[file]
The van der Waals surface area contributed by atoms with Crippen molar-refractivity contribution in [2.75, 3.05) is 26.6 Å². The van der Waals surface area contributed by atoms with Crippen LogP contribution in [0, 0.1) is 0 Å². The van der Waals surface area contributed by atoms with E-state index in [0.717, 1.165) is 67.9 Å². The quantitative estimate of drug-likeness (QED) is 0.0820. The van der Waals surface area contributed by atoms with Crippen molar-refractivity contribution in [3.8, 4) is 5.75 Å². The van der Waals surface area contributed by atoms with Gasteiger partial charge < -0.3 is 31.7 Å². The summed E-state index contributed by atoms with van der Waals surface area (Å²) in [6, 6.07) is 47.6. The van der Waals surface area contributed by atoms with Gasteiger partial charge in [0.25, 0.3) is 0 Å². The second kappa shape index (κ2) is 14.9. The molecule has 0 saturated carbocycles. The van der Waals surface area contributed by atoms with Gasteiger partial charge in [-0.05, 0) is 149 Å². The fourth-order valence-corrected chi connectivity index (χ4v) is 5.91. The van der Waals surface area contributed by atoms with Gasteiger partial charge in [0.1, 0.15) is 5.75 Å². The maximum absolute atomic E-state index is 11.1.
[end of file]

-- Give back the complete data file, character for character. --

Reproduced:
The van der Waals surface area contributed by atoms with Crippen molar-refractivity contribution in [2.75, 3.05) is 26.6 Å². The van der Waals surface area contributed by atoms with Crippen LogP contribution in [0, 0.1) is 0 Å². The van der Waals surface area contributed by atoms with E-state index in [0.717, 1.165) is 67.9 Å². The quantitative estimate of drug-likeness (QED) is 0.0820. The van der Waals surface area contributed by atoms with Crippen molar-refractivity contribution in [3.8, 4) is 5.75 Å². The van der Waals surface area contributed by atoms with Gasteiger partial charge < -0.3 is 31.7 Å². The summed E-state index contributed by atoms with van der Waals surface area (Å²) in [6, 6.07) is 47.6. The van der Waals surface area contributed by atoms with Gasteiger partial charge in [0.25, 0.3) is 0 Å². The second kappa shape index (κ2) is 14.9. The molecule has 0 saturated carbocycles. The van der Waals surface area contributed by atoms with Gasteiger partial charge in [-0.05, 0) is 149 Å². The fourth-order valence-corrected chi connectivity index (χ4v) is 5.91. The van der Waals surface area contributed by atoms with Gasteiger partial charge in [0.1, 0.15) is 5.75 Å². The maximum absolute atomic E-state index is 11.1.